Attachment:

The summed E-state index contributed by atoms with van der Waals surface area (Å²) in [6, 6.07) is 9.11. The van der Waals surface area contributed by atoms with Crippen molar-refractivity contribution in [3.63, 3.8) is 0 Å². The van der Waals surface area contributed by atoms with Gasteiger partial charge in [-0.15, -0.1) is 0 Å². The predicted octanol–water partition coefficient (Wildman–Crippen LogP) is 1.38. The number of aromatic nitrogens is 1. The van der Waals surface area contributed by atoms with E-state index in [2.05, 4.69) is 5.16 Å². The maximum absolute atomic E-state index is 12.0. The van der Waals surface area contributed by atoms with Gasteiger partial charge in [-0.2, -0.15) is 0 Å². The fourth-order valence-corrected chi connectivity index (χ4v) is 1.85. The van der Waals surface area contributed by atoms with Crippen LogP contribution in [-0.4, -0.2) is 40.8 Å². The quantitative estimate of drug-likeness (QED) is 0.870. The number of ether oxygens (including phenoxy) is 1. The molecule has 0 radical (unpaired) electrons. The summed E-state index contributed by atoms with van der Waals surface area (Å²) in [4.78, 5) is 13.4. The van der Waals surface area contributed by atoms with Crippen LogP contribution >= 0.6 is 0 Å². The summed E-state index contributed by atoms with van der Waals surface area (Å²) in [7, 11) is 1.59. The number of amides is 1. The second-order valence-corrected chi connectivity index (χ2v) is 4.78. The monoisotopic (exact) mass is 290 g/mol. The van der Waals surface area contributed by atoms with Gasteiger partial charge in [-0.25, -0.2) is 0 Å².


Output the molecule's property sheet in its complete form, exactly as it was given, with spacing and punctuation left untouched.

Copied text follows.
The summed E-state index contributed by atoms with van der Waals surface area (Å²) in [6, 6.07) is 9.11. The van der Waals surface area contributed by atoms with Crippen molar-refractivity contribution in [3.63, 3.8) is 0 Å². The van der Waals surface area contributed by atoms with Gasteiger partial charge in [-0.15, -0.1) is 0 Å². The predicted octanol–water partition coefficient (Wildman–Crippen LogP) is 1.38. The number of aromatic nitrogens is 1. The van der Waals surface area contributed by atoms with E-state index in [2.05, 4.69) is 5.16 Å². The maximum absolute atomic E-state index is 12.0. The van der Waals surface area contributed by atoms with Gasteiger partial charge in [-0.2, -0.15) is 0 Å². The fourth-order valence-corrected chi connectivity index (χ4v) is 1.85. The van der Waals surface area contributed by atoms with Crippen LogP contribution in [-0.4, -0.2) is 40.8 Å². The quantitative estimate of drug-likeness (QED) is 0.870. The number of ether oxygens (including phenoxy) is 1. The molecule has 0 radical (unpaired) electrons. The summed E-state index contributed by atoms with van der Waals surface area (Å²) in [4.78, 5) is 13.4. The van der Waals surface area contributed by atoms with Crippen LogP contribution >= 0.6 is 0 Å². The summed E-state index contributed by atoms with van der Waals surface area (Å²) in [7, 11) is 1.59. The number of amides is 1. The second-order valence-corrected chi connectivity index (χ2v) is 4.78. The monoisotopic (exact) mass is 290 g/mol. The van der Waals surface area contributed by atoms with Gasteiger partial charge in [-0.25, -0.2) is 0 Å².